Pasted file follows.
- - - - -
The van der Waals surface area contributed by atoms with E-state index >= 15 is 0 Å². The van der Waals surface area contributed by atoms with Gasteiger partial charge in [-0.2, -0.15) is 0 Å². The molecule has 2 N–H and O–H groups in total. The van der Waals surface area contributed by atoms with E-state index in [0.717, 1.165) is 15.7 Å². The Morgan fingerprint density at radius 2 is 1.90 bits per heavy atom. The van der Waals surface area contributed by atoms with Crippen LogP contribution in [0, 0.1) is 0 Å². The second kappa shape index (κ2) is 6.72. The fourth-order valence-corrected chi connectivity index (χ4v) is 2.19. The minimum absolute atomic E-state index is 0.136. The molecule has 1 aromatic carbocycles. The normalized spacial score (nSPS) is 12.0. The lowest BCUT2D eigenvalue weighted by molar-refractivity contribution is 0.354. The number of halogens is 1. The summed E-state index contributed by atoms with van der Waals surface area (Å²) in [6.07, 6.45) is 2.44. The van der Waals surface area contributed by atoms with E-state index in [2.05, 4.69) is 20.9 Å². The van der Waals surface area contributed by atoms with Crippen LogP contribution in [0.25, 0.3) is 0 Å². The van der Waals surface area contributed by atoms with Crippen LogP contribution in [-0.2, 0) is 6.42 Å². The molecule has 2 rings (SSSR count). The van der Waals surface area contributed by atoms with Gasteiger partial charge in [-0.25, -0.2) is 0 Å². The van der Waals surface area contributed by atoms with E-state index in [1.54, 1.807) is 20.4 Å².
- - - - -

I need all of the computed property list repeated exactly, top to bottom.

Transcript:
The van der Waals surface area contributed by atoms with E-state index >= 15 is 0 Å². The van der Waals surface area contributed by atoms with Gasteiger partial charge in [-0.2, -0.15) is 0 Å². The molecule has 2 N–H and O–H groups in total. The van der Waals surface area contributed by atoms with E-state index in [0.717, 1.165) is 15.7 Å². The Morgan fingerprint density at radius 2 is 1.90 bits per heavy atom. The van der Waals surface area contributed by atoms with Crippen LogP contribution in [0, 0.1) is 0 Å². The second kappa shape index (κ2) is 6.72. The fourth-order valence-corrected chi connectivity index (χ4v) is 2.19. The minimum absolute atomic E-state index is 0.136. The molecule has 1 aromatic carbocycles. The normalized spacial score (nSPS) is 12.0. The lowest BCUT2D eigenvalue weighted by molar-refractivity contribution is 0.354. The number of halogens is 1. The summed E-state index contributed by atoms with van der Waals surface area (Å²) in [6.07, 6.45) is 2.44. The van der Waals surface area contributed by atoms with E-state index in [2.05, 4.69) is 20.9 Å². The van der Waals surface area contributed by atoms with Crippen LogP contribution in [0.25, 0.3) is 0 Å². The van der Waals surface area contributed by atoms with Crippen LogP contribution in [-0.2, 0) is 6.42 Å². The molecule has 2 rings (SSSR count). The van der Waals surface area contributed by atoms with Gasteiger partial charge in [-0.25, -0.2) is 0 Å². The van der Waals surface area contributed by atoms with E-state index in [1.54, 1.807) is 20.4 Å².